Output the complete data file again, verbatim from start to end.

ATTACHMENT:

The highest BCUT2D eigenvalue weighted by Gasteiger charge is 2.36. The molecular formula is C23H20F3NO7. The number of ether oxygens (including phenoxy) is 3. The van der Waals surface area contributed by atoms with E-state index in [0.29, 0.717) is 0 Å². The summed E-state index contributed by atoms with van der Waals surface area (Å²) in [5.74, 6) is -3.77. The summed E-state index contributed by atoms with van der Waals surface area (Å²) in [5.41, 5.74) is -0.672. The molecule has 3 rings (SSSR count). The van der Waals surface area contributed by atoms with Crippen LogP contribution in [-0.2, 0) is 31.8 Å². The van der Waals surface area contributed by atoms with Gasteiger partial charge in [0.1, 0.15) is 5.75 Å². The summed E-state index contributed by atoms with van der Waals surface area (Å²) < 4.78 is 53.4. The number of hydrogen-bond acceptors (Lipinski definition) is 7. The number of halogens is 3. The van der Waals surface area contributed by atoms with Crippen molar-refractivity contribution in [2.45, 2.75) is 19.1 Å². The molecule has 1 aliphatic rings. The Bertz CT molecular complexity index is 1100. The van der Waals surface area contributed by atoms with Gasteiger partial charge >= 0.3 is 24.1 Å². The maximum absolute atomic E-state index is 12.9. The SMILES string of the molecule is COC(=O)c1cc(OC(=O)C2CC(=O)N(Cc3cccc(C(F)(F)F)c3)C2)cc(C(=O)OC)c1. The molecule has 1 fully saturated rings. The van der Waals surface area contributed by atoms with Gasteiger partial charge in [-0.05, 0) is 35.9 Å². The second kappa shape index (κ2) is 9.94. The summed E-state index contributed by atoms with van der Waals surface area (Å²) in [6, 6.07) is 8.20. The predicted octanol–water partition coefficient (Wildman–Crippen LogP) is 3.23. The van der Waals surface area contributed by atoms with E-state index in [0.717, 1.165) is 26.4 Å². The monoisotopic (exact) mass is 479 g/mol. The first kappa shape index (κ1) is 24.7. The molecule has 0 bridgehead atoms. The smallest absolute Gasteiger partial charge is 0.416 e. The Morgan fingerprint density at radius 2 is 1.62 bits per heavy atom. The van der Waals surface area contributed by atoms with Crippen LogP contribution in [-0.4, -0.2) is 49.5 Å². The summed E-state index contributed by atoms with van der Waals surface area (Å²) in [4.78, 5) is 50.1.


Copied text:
The highest BCUT2D eigenvalue weighted by Gasteiger charge is 2.36. The molecular formula is C23H20F3NO7. The number of ether oxygens (including phenoxy) is 3. The van der Waals surface area contributed by atoms with E-state index in [0.29, 0.717) is 0 Å². The summed E-state index contributed by atoms with van der Waals surface area (Å²) in [5.74, 6) is -3.77. The summed E-state index contributed by atoms with van der Waals surface area (Å²) in [5.41, 5.74) is -0.672. The molecule has 3 rings (SSSR count). The van der Waals surface area contributed by atoms with Crippen LogP contribution in [-0.2, 0) is 31.8 Å². The van der Waals surface area contributed by atoms with Gasteiger partial charge in [0.1, 0.15) is 5.75 Å². The summed E-state index contributed by atoms with van der Waals surface area (Å²) < 4.78 is 53.4. The number of hydrogen-bond acceptors (Lipinski definition) is 7. The number of halogens is 3. The van der Waals surface area contributed by atoms with Crippen molar-refractivity contribution in [2.45, 2.75) is 19.1 Å². The molecule has 1 aliphatic rings. The Bertz CT molecular complexity index is 1100. The van der Waals surface area contributed by atoms with Gasteiger partial charge >= 0.3 is 24.1 Å². The maximum absolute atomic E-state index is 12.9. The SMILES string of the molecule is COC(=O)c1cc(OC(=O)C2CC(=O)N(Cc3cccc(C(F)(F)F)c3)C2)cc(C(=O)OC)c1. The molecule has 1 fully saturated rings. The van der Waals surface area contributed by atoms with Gasteiger partial charge in [-0.05, 0) is 35.9 Å². The second kappa shape index (κ2) is 9.94. The summed E-state index contributed by atoms with van der Waals surface area (Å²) in [6, 6.07) is 8.20. The predicted octanol–water partition coefficient (Wildman–Crippen LogP) is 3.23. The van der Waals surface area contributed by atoms with E-state index in [0.717, 1.165) is 26.4 Å². The monoisotopic (exact) mass is 479 g/mol. The first kappa shape index (κ1) is 24.7. The molecule has 0 bridgehead atoms. The smallest absolute Gasteiger partial charge is 0.416 e. The Morgan fingerprint density at radius 2 is 1.62 bits per heavy atom. The van der Waals surface area contributed by atoms with Crippen LogP contribution in [-0.4, -0.2) is 49.5 Å². The summed E-state index contributed by atoms with van der Waals surface area (Å²) in [4.78, 5) is 50.1.